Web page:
(NEW YORK) — Amid a nationwide wave of what they call legislation targeting LGBTQ rights and representation, advocates are concerned about the impact on the mental health of LGBTQ youth.

“LGBTQ youth suicide is a major public health crisis,” said Amit Paley, chief operating officer of The Trevor Project, a nonprofit focused on suicide prevention among LGBTQ youth.

This population already struggles disproportionately with mental illness and suicide. The Centers for Disease Control and Prevention reports LGBTQ students are about four times more likely to have attempted suicide than their heterosexual peers, according to a study released in late March that tracked data from 2009 to 2019.

That same study showed LGBTQ youth self-reported persistent feelings of sadness or hopelessness at more than twice the rate of their heterosexual peers.

Matthew Goldenberg, a psychologist at the Seattle Children’s Hospital Gender Clinic, explained that additional everyday “environmental factors” create a higher prevalence of suicide attempts and suicidal thoughts among LGBTQ youth.

He cited family conflicts, heightened stress, lack of community support, bullying and whether or not a child has an affirming environment as potential risk factors.

“I think the really important point to make is that LGBTQ young people are not born inherently more likely to attempt or consider suicide,” Paley said. “LGBTQ young people end up attempting or considering suicide because of the stigma and discrimination and isolation that they face in society.”

Paley explained The Trevor Project has been monitoring an upward trend in reported suicidal thoughts and suicide attempts among this population over the last few years.

“And that coincides with a really difficult time for so many LGBTQ young people, as they are being attacked in legislative contexts,” Paley said.

More than 300 bills targeting LGBTQ people have been introduced so far this year, according to the Human Rights Campaign.

“When you hear people in positions of power saying people can’t talk about your identity in schools, that you can’t use the restroom, that you can’t access medical care. That’s very scary,” Paley said. “Those policies are harmful and dangerous, but even more than that, the words around them really impact the mental health of LGBTQ youth.”

Along with the impacts of hostile legislation, LGBTQ young people are feeling the mental health effects of the COVID-19 pandemic, which has heightened attention on mental health concerns across the nation over the last two years.

“The pandemic has been incredibly difficult for LGBTQ youth, who may not be able to live as their authentic selves when they’ve been home so much during the last few years, and that’s really exacerbated the mental health crisis among that population,” said Hannah Wesolowski, chief advocacy officer for the National Alliance on Mental Illness.

On Tuesday, co-chair of the congressional LGBTQ+ Equality Caucus, Rep. Sharice Davids, D-Kansas, introduced the Pride in Mental Health Act. The bill would create a new program at the Substance Abuse and Mental Health Services Administration (SAMHSA) to “assess and improve LGBTQ+ youth mental health,” according to a press release from the caucus.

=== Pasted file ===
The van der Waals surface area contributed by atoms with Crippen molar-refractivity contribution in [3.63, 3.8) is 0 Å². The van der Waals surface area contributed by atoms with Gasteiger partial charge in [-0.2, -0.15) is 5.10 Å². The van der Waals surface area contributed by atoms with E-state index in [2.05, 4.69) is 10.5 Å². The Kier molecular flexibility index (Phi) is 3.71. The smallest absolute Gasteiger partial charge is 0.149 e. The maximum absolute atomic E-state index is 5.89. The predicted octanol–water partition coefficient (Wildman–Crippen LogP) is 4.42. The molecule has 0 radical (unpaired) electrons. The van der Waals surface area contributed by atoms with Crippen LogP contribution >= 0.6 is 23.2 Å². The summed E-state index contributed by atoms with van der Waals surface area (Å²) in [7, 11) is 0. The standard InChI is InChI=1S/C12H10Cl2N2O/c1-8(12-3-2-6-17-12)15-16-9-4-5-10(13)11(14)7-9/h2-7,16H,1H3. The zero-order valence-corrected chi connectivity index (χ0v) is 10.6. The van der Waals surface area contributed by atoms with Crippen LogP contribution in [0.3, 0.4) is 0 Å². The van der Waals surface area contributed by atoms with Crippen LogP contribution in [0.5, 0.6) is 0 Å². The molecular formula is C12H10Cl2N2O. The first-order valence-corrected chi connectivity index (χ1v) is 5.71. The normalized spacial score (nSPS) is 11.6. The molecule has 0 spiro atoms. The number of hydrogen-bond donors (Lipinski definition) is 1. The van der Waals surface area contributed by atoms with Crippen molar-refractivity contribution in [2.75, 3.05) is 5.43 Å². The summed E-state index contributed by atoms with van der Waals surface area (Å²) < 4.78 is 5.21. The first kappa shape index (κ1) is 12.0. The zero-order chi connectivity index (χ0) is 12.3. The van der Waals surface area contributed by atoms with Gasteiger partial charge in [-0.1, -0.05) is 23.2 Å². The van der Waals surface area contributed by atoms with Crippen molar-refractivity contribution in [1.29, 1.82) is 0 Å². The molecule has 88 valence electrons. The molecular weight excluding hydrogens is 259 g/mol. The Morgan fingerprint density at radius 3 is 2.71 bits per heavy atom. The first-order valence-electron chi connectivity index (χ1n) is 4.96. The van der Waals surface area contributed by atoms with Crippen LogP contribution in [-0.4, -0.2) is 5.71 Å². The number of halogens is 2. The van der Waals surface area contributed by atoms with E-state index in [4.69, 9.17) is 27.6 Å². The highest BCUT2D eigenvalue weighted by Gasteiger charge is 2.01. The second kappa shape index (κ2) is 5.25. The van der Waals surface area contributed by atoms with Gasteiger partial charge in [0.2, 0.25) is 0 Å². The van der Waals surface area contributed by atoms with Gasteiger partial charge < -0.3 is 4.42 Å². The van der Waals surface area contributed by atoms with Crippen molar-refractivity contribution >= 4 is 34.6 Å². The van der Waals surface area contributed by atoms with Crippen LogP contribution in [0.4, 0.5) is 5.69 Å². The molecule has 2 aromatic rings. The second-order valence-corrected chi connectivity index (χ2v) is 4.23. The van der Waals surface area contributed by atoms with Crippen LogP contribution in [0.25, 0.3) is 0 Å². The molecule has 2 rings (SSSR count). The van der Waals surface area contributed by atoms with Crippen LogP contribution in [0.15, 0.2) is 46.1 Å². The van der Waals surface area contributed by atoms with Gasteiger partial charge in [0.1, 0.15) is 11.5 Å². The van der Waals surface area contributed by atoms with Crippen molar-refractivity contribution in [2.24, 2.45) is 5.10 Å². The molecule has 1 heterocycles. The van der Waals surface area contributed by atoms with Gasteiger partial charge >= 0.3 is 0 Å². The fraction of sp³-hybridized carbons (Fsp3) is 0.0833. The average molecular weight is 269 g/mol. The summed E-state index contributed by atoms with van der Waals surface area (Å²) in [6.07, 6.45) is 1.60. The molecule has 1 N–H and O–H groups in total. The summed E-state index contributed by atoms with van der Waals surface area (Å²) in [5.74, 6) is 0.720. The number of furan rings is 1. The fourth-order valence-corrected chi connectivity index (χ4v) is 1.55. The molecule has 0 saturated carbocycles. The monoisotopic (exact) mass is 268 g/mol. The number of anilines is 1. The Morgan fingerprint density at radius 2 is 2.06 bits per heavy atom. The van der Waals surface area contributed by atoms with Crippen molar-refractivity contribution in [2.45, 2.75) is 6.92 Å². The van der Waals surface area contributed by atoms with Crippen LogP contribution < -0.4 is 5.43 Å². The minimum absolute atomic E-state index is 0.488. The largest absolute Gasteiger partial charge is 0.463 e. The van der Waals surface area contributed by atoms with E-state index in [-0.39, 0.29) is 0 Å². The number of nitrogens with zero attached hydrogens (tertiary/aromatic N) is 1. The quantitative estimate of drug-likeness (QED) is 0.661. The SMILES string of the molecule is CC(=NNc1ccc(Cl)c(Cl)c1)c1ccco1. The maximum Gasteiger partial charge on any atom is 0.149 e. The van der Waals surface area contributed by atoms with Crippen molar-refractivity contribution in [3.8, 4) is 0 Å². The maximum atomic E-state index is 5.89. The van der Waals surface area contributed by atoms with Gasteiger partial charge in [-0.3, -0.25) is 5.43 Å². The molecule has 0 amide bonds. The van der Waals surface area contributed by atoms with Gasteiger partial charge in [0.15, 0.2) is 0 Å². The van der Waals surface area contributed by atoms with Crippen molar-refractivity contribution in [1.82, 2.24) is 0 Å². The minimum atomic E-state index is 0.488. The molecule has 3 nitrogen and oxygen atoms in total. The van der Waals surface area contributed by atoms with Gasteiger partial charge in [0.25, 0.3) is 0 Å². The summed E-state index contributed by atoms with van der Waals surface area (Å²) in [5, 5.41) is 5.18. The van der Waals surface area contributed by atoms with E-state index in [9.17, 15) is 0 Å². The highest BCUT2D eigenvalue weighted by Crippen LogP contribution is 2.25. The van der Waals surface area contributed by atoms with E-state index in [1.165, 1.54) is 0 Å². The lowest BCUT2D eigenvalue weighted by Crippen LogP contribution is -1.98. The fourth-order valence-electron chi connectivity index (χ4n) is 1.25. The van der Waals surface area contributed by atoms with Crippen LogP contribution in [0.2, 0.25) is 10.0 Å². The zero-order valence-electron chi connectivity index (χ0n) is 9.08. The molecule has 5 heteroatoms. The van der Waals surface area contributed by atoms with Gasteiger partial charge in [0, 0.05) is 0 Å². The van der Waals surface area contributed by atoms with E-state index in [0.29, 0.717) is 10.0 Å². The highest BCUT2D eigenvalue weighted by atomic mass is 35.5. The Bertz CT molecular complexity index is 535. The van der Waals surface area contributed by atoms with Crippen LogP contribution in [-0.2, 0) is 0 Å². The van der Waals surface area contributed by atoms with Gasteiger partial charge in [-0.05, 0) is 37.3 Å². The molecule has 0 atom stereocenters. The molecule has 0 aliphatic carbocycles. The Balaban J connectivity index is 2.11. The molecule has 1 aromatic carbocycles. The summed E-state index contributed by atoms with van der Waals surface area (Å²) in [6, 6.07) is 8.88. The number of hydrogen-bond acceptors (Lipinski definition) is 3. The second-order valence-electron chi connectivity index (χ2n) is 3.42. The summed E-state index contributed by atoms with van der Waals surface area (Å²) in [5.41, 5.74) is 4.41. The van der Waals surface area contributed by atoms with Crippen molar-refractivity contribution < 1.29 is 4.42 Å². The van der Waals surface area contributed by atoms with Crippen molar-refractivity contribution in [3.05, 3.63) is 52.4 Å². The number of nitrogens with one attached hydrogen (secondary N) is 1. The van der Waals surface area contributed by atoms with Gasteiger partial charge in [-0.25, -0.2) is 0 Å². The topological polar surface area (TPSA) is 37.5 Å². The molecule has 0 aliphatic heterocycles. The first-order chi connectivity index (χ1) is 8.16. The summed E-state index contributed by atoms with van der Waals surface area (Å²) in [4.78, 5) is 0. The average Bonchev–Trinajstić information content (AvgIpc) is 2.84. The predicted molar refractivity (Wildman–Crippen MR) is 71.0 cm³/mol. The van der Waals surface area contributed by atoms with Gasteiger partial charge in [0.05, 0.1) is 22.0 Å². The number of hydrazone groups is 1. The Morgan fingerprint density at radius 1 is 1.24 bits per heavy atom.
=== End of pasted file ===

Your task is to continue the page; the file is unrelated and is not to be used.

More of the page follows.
The legislation would also amend the Child Abuse Prevention and Treatment Act to provide specific protections for LGBTQ youth with the aim of improving data collection related to abuse and neglect among that population.

“Mental health is a growing concern for families and communities across the country, and frankly, we are failing many of our most vulnerable children on this issue,” Davids said in a press release. “When we talk about improving mental health, we’re really talking about saving these kids’ lives.”

Resources to support LGBTQ young people experiencing mental health crises are available. The Trevor Project offers a crisis line via phone, text and online chat for LGBTQ young people. Trans Lifeline operates a peer support and crisis line for transgender people.

The National Suicide Prevention Lifeline offers crisis support services as well. In July, that hotline will transition to a new three-digit number, 988, that advocates envision as the mental health equivalent of 911.

The Trevor Project was among the advocates for the establishment of the new number for the Lifeline. Paley says the organization is working with the Department of Health and Human Services SAMHSA to create an integration in the Lifeline service to connect LGBTQ young people who call in to counselors specifically trained to support and understand their needs.

“I think the biggest thing about providing these crisis resources is they need to be culturally competent,” Wesolowski said. “Somebody who identifies as LGBTQ talking to somebody who can understand their experience is really important to de-escalating that.”

There is no current timeline for when that integration with the Lifeline will be up and running. Efforts to get the new number launched are still underway and complicated by underfunding.

“We think the intention of 988 is so incredibly important,” Paley said. “We need to make sure that the federal government puts the resources to execute it properly. And so that’s what we’re in discussions about to make sure that we can provide more access for LGBTQ youth.”

If you are struggling with thoughts of suicide or worried about a friend or loved one, help is available. Call the National Suicide Prevention Lifeline at 1-800-273-8255 [TALK] for free, confidential emotional support 24 hours a day, 7 days a week. You can also reach the Trevor Project at 1-866-488-7386 or the Crisis Text Line by texting “START” to 741741.

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